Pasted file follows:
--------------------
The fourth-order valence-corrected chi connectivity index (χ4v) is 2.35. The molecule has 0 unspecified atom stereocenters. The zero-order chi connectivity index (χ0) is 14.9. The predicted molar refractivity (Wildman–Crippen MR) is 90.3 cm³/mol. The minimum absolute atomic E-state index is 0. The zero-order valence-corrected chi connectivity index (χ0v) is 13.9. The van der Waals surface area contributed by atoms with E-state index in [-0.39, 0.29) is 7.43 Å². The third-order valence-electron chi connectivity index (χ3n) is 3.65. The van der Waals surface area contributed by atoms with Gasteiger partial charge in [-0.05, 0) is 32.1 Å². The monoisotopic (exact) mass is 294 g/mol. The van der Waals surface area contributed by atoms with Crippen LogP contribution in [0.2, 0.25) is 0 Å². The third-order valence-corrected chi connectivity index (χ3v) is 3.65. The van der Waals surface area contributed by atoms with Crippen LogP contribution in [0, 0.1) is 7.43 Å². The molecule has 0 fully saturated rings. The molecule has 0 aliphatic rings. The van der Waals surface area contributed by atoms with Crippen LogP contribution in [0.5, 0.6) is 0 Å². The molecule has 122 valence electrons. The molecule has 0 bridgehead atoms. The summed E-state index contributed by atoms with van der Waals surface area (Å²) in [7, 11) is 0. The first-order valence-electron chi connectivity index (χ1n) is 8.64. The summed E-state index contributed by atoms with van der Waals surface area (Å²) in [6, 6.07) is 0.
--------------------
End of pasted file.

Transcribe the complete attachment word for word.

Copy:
The fourth-order valence-corrected chi connectivity index (χ4v) is 2.35. The molecule has 0 unspecified atom stereocenters. The zero-order chi connectivity index (χ0) is 14.9. The predicted molar refractivity (Wildman–Crippen MR) is 90.3 cm³/mol. The minimum absolute atomic E-state index is 0. The zero-order valence-corrected chi connectivity index (χ0v) is 13.9. The van der Waals surface area contributed by atoms with E-state index in [-0.39, 0.29) is 7.43 Å². The third-order valence-electron chi connectivity index (χ3n) is 3.65. The van der Waals surface area contributed by atoms with Gasteiger partial charge in [-0.05, 0) is 32.1 Å². The monoisotopic (exact) mass is 294 g/mol. The van der Waals surface area contributed by atoms with Crippen LogP contribution in [0.2, 0.25) is 0 Å². The third-order valence-corrected chi connectivity index (χ3v) is 3.65. The van der Waals surface area contributed by atoms with Crippen LogP contribution in [0, 0.1) is 7.43 Å². The molecule has 0 fully saturated rings. The molecule has 0 aliphatic rings. The van der Waals surface area contributed by atoms with Crippen LogP contribution in [0.5, 0.6) is 0 Å². The molecule has 122 valence electrons. The molecule has 0 bridgehead atoms. The summed E-state index contributed by atoms with van der Waals surface area (Å²) in [7, 11) is 0. The first-order valence-electron chi connectivity index (χ1n) is 8.64. The summed E-state index contributed by atoms with van der Waals surface area (Å²) in [6, 6.07) is 0.